RALEIGH, N.C. — Harvard, like many elite universities, has become increasingly intolerant. It has sought, through a series of administrative decisions, to substitute its own values for the individual moral consciences of its students and to punish those who stray from the university’s narrow dogma.
Most recently, Harvard moved to ban all exclusive social clubs, including fraternities and sororities, by 2022.
Despite Harvard’s promises that student rights are of primary importance on campus, the proposal would deprive students of their fundamental right to freedom of association, enshrined in the First Amendment.
Ultimately, Harvard’s decision to punish students who are members of such organizations, which choose members based on gender, comes down to a difference of opinion about values.
President Drew Faust explained in a 2016 letter that Harvard’s commitment to having “a truly inclusive community” was one of the university’s “deepest values.”
Faust who recently announced she will step down as Harvard’s president July 1 also asserted that gender is an “arbitrary” distinction between individuals.
Harvard’s position, then, is to punish students who disagree, in practice, with the university’s progressive position on gender difference. This is the definition of intolerance.
But Harvard’s position on exclusive social clubs is just one example. Harvard has multiple illiberal policies in place that punish students and faculty for unpopular speech and imperil their individual freedom.
The Foundation for Individual Rights in Education (FIRE) has given Harvard a “Red Light” rating for their policies, which means that the institution has at least one policy that “clearly and substantially restricts freedom of speech.” But in fact, it has several.
One such regulation requires student organizations to obtain approval from Harvard’s Office of Student Life prior to distributing printed materials anywhere on campus.
This means that student groups that want to advertise events, find new members or hand out literature must have the content of their messages approved before taking any action.
At a public university, such a policy would be unconstitutional censorship. At Harvard, it is yet another example of administrative intolerance.
Harvard’s intolerance was also on display last year when the school used its power to police private communication between individuals. Before the beginning of the fall semester, the university rescinded admission to 10 incoming freshmen students because of the students’ involvement in a private group chat where they created and exchanged “obscene” memes.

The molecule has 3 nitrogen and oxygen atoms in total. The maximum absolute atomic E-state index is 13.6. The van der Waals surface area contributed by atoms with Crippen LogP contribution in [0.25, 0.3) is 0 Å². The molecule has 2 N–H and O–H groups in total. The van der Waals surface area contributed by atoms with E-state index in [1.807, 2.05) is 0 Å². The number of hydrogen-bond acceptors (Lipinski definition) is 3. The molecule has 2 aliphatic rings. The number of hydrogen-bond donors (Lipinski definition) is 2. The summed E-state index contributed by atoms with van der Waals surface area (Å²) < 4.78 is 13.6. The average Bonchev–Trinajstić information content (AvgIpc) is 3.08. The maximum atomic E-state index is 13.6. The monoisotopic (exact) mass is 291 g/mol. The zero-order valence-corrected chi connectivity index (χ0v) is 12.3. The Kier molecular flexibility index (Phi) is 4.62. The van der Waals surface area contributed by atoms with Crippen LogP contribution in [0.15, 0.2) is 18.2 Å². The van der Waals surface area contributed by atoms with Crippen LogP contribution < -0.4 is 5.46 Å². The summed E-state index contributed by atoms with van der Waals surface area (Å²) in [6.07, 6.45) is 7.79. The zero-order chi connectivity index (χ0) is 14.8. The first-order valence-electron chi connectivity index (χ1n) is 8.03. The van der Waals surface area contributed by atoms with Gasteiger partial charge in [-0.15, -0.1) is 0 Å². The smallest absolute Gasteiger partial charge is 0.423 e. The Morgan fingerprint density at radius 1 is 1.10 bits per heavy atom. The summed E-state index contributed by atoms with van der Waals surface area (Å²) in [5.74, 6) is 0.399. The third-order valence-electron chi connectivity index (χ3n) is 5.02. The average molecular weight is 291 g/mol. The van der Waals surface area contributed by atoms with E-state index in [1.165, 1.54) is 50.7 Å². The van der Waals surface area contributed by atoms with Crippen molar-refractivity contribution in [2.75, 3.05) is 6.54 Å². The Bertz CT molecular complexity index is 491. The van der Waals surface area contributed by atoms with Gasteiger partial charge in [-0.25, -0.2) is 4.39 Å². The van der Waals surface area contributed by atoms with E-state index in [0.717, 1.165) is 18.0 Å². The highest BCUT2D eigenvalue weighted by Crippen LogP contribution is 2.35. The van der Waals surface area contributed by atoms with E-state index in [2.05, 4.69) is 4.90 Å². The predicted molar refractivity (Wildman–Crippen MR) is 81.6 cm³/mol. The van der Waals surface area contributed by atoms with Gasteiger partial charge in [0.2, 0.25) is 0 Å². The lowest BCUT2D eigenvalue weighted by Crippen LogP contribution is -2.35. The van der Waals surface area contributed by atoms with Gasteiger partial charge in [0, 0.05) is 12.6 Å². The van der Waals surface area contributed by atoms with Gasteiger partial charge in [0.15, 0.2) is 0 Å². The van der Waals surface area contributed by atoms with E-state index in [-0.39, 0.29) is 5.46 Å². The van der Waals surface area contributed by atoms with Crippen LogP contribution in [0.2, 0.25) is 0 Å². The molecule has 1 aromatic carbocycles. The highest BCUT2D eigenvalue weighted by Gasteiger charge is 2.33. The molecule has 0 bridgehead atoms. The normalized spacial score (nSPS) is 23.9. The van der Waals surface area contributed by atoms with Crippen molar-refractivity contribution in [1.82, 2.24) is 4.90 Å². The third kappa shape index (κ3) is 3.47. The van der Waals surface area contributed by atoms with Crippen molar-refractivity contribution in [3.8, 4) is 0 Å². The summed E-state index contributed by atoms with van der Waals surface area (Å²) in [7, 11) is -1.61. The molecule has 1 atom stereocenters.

Also in 2016, the university chose to punish the entire men’s cross country team for “crude” comments made by past team members.
Harvard placed the team on athletic probation for sometimes-explicit comments, made years ago in privately circulated documents, about the women’s team.
Harvard also punished the men’s soccer team because of lewd — but private — annual “scouting reports” in which players rated the appearance of female soccer recruits.
For that offense, the university canceled the team’s games for the year and initiated a Title IX investigation.
To be sure, the students in all three cases made poor choices. But Harvard’s decision to punish them for insensitive private jokes is another attempt to force others to conform — not only in their actions but in their private conversations — with the university’s own subjective values.
Tolerance of opinions one does not agree with is a linchpin of civil society and liberal education. A university cannot pursue truth, invite inquiry, or encourage the personal and moral development of students in an environment of intolerance.
John Stuart Mill said it best in On Liberty: “If all mankind minus one were of one opinion, mankind would be no more justified in silencing that one person than he, if he had the power, would be justified in silencing mankind.”
Harvard’s actions and policies have shown that the university values conformity over debate and narrow dogma over open inquiry. Harvard’s intolerance has caused it to abandon the most fundamental mission of education: the pursuit of truth.
Jenna A. Robinson is president of the James G. Martin Center for Academic Renewal, Raleigh, N.C., and serves on the North Carolina Advisory Committee for the U.S. Commission on Civil Rights.